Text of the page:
Embracing African culture, creating a better world: story of an Ethiopian architect

By Chi Zao (People's Daily Online) 14:08, September 21, 2023

Salt bars, also known as Amole in the Amharic language, were used as means of payment in Ethiopia in ancient times. Salt bars were still in use in Ethiopia at the beginning of the 20th century.

For thousands of years, salt bars packed in wooden carvings, known as Amole in the local Amharic language, were used as currency in Ethiopia. Until the beginning of the twentieth century, Amole was the de facto currency of the country, serving as a cultural symbol of Ethiopia's historical and economic progress.

Although it is no longer used as currency, Amole did inspire 44-year-old Ethiopian architect Medhanit Berhanu to design the primary buildings of Ethiopia's National Bank to resemble giant salt bars.

Medhanit, the design manager at Fuzhou Survey and Design Institute of China Civil Engineering Construction Corporation (CCECC) in Ethiopia, is mainly responsible for CCECC's success in seeing off many prestigious international designing behemoths to win the contract to construct the National Bank of Ethiopia.

"When designing a building, it is essential to include locals familiar with the culture and customs the structure will serve. I have learned a lot of modern technologies from the Chinese company and had my cultural viewpoint respected by my Chinese coworkers, which is why the Ethiopian government chose our design proposal,” said Medhanit.

Embracing traditional African culture

Medhanit has worked with CCECC for only a year, but her designs have already been used to construct the four branch offices of the National Bank of Ethiopia at Bahir Dar, Hawassa, Dire Dawa, and Jimma.

The four offices, which occupy an area of 86,000 square meters and feature distinctive styles inspired by regional cultures, will boost Ethiopia's reputation internationally and hasten its economic growth.

“My team and I have extensively researched the history and culture of the four cities, drawing inspiration from locals' daily lives. We have also factored in the four cities' distinctly different climates, balancing cultural factors with geographical ones,” said Medhanit.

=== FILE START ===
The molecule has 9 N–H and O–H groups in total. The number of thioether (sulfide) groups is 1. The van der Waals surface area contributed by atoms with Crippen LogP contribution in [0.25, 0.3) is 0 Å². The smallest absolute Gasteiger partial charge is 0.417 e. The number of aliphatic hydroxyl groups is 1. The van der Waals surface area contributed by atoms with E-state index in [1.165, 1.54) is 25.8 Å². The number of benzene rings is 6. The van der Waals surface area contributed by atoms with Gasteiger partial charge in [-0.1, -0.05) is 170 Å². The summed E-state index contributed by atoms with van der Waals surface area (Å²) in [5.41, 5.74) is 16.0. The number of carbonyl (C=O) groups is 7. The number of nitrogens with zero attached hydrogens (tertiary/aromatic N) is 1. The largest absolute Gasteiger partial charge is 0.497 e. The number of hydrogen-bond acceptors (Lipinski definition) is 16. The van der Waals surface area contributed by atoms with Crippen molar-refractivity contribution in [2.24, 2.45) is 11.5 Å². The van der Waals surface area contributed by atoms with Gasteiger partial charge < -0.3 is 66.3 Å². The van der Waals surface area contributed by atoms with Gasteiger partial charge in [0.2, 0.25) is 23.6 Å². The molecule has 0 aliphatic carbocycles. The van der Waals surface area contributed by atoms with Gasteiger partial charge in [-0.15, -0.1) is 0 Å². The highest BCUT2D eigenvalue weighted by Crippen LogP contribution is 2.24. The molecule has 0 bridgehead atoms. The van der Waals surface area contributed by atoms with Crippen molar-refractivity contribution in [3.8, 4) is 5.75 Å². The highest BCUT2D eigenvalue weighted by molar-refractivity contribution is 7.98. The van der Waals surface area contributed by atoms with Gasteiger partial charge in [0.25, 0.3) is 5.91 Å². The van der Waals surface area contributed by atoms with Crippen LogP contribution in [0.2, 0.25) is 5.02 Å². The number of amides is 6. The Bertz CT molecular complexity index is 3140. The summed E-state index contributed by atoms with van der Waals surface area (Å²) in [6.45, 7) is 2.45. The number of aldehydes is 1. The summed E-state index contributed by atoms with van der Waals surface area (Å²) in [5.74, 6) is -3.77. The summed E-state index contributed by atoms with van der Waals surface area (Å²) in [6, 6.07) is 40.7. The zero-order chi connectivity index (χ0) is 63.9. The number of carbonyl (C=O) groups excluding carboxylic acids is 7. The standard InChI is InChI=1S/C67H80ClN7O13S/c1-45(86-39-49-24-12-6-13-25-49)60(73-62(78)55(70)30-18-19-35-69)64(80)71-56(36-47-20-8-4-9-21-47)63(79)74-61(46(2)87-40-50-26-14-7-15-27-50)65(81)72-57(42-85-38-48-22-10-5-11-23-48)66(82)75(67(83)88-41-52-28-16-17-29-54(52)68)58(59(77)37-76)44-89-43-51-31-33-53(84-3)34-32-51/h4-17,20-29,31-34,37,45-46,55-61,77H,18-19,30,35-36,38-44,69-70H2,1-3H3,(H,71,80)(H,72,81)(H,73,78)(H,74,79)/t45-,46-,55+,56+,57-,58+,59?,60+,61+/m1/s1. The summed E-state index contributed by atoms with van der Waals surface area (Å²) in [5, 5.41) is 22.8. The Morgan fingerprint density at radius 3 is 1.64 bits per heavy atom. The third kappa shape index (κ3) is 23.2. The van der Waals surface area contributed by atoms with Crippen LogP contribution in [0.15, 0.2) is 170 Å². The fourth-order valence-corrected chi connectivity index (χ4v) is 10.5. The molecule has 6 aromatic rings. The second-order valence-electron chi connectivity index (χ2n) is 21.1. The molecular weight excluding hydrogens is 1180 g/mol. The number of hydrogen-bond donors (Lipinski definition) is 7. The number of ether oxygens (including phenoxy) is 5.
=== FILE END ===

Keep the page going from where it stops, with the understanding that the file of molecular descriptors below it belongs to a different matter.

In Bahir Dar, a city in northern Ethiopia, the ancient weaving technique known as Tilet in the Amharic language has been thriving in local communities for centuries. Tilet's vibrant colors and intricate designs reflect Ethiopia's varied landscape and culture.

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Chokers made with hand-woven Ethiopian Tilet are a fashion statement among Ethiopian women. Photo by Twitter @AllureEthiopia.

"We covered the large column on the building's facet in traditional Tilet patterns to make it blend in with its surroundings and be less of an eyesore. The column represents Ethiopia's steadfast economic foundation, while the pattern highlights Bahir Dar's stunning cultural heritage," Medhanit explained.

Dire Dewa in the southwest of Ethiopia has a much stronger Islamic cultural influence than most Ethiopian cities. African and Islamic traditions shaped the city's signature urban layout for centuries.

"The Harari door, or Harar beri in Amharic, is a historic door style that fuses African and Islamic design elements. We used such a design on a facet of the Dire Dawa bank building, and the local authorities received it well," Medhanit explained.

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Medhanit's architectural design for the Ethiopian National Bank.